La Bête, Comedy Theatre

Written in 1991, Peter Filichia’s comedy is a satire on, and tribute to, theatre in the age of Molière.

A troupe of actors, led by the purist Elomire (David Hyde Pierce), is desperate to retain the royal patronage of Joanna Lumley’s Princess. So when she insists that they admit the vulgar populist Valere (Mark Rylance) into their midst, the company is torn between principle and security.

The undoubted highlight of the production is Rylance’s performance. From the minute he staggers onstage, the worse for the wear after over indulging at a royal banquet, it becomes Rylance’s show. Valere’s opening monologue lasts for a good 25 minutes. It starts off funny, quickly becomes hilarious — but then becomes infuriating. At which point it starts to become all the funnier, because every point at which we think he is drawing to an end, he starts up again. Throughout, Hyde Pierce’s role is reduced to dumb reaction: but it’s the role that ten years on Frasier has shown he was more than capable of.

It’s not just the duration of the monologue that creats such mirth, though. The content — poking fun at actors, at critics, at pretension in general — takes profusive aim and generally hits every target.

In truth, once that monologue does draw to a close, the quality of the play dips substantially, becoming a poor imitation rather than the pastiche it wants to be. It never quite regains the heights of that monologue, and by the time the closing curtain comes there’s much more a feeling of relief than there should be.

Jerusalem, Apollo Theatre

Johnny ‘Rooster’ Byron is a master storyteller, charismatic and funny. We are as much in his thrall as some of the local villagers, although they are more there for the drugs he deals than the tales he weaves of giants and babies born dressed, speaking and walking.

As the local council makes efforts to evict him after complaints by residents of the encroaching estate, Mark Rylance is a primal force as Byron. A drink-sodden, drug-addled metaphor of an England which is still in contact with its pre-Christian spiritual mythology, but which is constantly being eroded by external forces, Jez Butterworth has created one of modern theatre’s most mesmeric characters.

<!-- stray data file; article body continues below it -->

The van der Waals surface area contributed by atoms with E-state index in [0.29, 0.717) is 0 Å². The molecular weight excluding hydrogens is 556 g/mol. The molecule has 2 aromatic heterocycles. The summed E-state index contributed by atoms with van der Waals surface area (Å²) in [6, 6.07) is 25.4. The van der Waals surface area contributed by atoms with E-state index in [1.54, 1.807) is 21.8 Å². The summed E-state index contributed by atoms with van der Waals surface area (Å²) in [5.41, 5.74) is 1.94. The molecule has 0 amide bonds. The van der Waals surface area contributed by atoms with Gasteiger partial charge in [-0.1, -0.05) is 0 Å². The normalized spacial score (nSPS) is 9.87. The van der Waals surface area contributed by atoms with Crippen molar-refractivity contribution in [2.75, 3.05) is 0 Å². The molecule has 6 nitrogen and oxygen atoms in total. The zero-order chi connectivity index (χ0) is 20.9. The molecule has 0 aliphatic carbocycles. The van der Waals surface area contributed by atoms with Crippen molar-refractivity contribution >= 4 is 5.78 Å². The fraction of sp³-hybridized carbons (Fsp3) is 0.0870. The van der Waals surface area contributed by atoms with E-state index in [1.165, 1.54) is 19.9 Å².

Rylance’s towering performance does not overshadow the rest of the large ensemble, however. Byron’s hangers-on and fair weather friends, some of whom live on the estate threatening his way of life and who have signed the petition calling for his eviction, are drawn with a deft stroke of the comic pen. While Mackenzie Crook and Alan David provide the biggest laughs, Tom Brooke’s wide-eyed would-be emigré imbues the comedy scenes with a sense of realism, and the serious ones with a sense of absurdity, that leavens the whole production.

As with last year’s staging at the Royal Court, Ultz’s set design, with its towering elm trees, battered furniture and implausibly American caravan, is another character, enriching the atmosphere of Butterworth’s glorious script. And as the comedy falls away at the close of the third act, surrendering to brutal violence and a call to awaken the country’s long forgotten forces, one is left in no doubt that this a superb piece of theatre.

Apollo, London, February 10-April 24
Author: Jez Butterworth
Director: Ian Rickson
Producers: Sonia Friedman Productions, Royal Court Theatre Productions and Old Vic Productions
Cast includes: Mark Rylance, Mackenzie Crook, Alan David, Tom Brooke, Gerard Horan, Danny Kirrane
Running time: 3hrs 10mins

* Reviewed for The Stage